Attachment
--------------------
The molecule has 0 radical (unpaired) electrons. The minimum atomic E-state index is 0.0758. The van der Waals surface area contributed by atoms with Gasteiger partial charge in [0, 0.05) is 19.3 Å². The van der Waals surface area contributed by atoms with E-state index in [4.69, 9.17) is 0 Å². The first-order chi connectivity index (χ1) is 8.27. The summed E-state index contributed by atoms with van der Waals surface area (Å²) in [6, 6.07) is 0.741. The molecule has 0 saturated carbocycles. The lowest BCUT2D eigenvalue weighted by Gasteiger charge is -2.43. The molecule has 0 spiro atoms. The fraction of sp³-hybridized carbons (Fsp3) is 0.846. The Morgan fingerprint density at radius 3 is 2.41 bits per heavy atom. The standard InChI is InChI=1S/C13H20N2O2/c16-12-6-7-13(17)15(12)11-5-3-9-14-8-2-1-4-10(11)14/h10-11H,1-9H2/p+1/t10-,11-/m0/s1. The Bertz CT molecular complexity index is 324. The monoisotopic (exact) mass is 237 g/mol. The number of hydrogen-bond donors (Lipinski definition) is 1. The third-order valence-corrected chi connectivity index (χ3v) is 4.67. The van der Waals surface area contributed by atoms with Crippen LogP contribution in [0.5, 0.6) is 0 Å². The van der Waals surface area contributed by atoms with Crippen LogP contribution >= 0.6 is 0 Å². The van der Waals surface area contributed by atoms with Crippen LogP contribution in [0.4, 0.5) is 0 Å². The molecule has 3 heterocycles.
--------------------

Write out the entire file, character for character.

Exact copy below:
The molecule has 0 radical (unpaired) electrons. The minimum atomic E-state index is 0.0758. The van der Waals surface area contributed by atoms with Gasteiger partial charge in [0, 0.05) is 19.3 Å². The van der Waals surface area contributed by atoms with E-state index in [4.69, 9.17) is 0 Å². The first-order chi connectivity index (χ1) is 8.27. The summed E-state index contributed by atoms with van der Waals surface area (Å²) in [6, 6.07) is 0.741. The molecule has 0 saturated carbocycles. The lowest BCUT2D eigenvalue weighted by Gasteiger charge is -2.43. The molecule has 0 spiro atoms. The fraction of sp³-hybridized carbons (Fsp3) is 0.846. The Morgan fingerprint density at radius 3 is 2.41 bits per heavy atom. The standard InChI is InChI=1S/C13H20N2O2/c16-12-6-7-13(17)15(12)11-5-3-9-14-8-2-1-4-10(11)14/h10-11H,1-9H2/p+1/t10-,11-/m0/s1. The Bertz CT molecular complexity index is 324. The monoisotopic (exact) mass is 237 g/mol. The number of hydrogen-bond donors (Lipinski definition) is 1. The third-order valence-corrected chi connectivity index (χ3v) is 4.67. The van der Waals surface area contributed by atoms with Crippen LogP contribution in [0.5, 0.6) is 0 Å². The van der Waals surface area contributed by atoms with Crippen LogP contribution >= 0.6 is 0 Å². The van der Waals surface area contributed by atoms with Crippen LogP contribution in [0.4, 0.5) is 0 Å². The molecule has 3 heterocycles.